STUDIO: PBS (Direct) MSRP: $24.99 RATED: Unrated RUNNING TIME: Approx. 60 Minutes SPECIAL FEATURES: • Scenes from the original Director’s Cut.
The Marquis de La Fayette is a hero and also lost. Let’s learn more about him!
- Oren Jacoby – Director
- John Cullum – Narrator
- Patrick Bauchau – Marquis de La Fayette (voice)
- Stephanie Szostak – Adrienne de La Fayette (voice)
A 19 year old Lafayette spurns a life of being an 18th century aristocratic French stereotype to come to America and fight for liberty. Lafayette proves to be a charismatic and capable leader who contributes mightily to the American Revolution. The Marquis proves less successful with the French Revolution that would follow. The Marquis ends up spending several years in prison before getting one hell of a welcome in the United States on the 50th anniversary of the revolution.
I didn’t know very much about the Marquis de La Fayette before I watched this documentary. I knew he was an excitable young rich guy who traveled to America to join in the war there and ended up being a valuable officer and asset to the cause. That was pretty much it. I’d meant to learn more about him at some point, honest.
I bet you didn’t know Lafayette was attacked by zombies.
This short documentary (a cool hour) is packed with information.Much of what is presented is taken from Lafayette’s memoirs as well as correspondence with his wife Adrienne and George Washington.Memoirs and correspondence letters from Lafayette are read by Patrick Bauchau, our dear Professor Lodz from Carnivàle, who brings nice gravitas to what could otherwise be boring voice over.Bauchau’s voice work is complimented by Stephanie Szostak, who voices Lafayette’s wife. John Cullum, who was great as Holling in Northern Exposure, narrates the documentary but doesn’t really add much to the production.
Featuring Benjamin Franklin as George Washington!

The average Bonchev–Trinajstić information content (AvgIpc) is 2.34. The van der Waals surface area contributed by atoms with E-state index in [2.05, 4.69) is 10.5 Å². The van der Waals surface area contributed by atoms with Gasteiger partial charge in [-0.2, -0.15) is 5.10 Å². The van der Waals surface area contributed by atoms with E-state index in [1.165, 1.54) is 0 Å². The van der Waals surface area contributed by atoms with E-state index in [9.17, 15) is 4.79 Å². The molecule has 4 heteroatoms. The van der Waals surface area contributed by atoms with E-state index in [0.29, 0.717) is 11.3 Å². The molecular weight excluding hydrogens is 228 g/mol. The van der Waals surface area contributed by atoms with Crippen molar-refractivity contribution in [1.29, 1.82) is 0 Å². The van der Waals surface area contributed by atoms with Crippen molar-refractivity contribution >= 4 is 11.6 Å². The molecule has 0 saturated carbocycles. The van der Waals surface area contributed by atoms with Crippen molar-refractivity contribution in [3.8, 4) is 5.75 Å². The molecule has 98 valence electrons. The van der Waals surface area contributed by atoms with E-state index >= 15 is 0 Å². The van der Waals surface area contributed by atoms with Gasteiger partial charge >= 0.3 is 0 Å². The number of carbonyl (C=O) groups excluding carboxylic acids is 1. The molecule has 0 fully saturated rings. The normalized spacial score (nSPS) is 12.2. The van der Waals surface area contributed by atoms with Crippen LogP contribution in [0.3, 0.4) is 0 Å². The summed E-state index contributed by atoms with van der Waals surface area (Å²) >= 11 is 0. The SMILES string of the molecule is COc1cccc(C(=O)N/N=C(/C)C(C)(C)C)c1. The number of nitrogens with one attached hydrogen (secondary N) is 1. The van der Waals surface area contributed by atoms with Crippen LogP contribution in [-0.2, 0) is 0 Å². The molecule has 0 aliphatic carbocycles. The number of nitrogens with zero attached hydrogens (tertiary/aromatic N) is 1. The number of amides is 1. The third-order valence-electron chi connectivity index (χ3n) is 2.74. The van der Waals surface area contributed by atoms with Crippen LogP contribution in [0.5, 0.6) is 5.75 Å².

This documentary was a lot of fun to watch, especially if you have any interest in revolutionary period American history. The details of Lafayette’s pursuit of Cornwallis were presented in a fairly exciting manner and I found myself getting a bit worked up during that segment. Considering how bland all of this material could be, I think it’s a real accomplishment for the film to turn out as engaging as it was.
“This is the second time he doesn’t give a fuck about what’s going on in front of the camera!”
The last thing that really struck me about this movie was how it made me reflect on the United States’ current course.The way Lafayette spoke of this nation and the hopes that he and the men like him held for us is staggering.After watching the documentary and hearing his thoughts, it becomes even more saddening to see the erosion of civil liberties and the United States not standing at the vanguard of personal freedom. It’s a hell of a thing to hear that a Frenchman (those dirty bastards, amirite?) once said of this country “The welfare of America is bound closely to the welfare of all humanity. She is to become the honored and safe asylum of liberty!“
Those are the smuggest heads to ever grace pikes.
The cover art here is pretty much what you would expect from a PBS DVD, it is simple and attractive but nothing special. There are about 15 minutes worth of additional footage in the extra features. All of which was dropped before the film aired on PBS and for the most part it’s plain to see why. One scene has an old man coming to a museum to take a bust of Lafayette to a party. Thrilling. A few of the scenes, however, are worth a look. The film is presented in widescreen, which is nice, however the footage doesn’t always hold up having been shot on a PBS budget.
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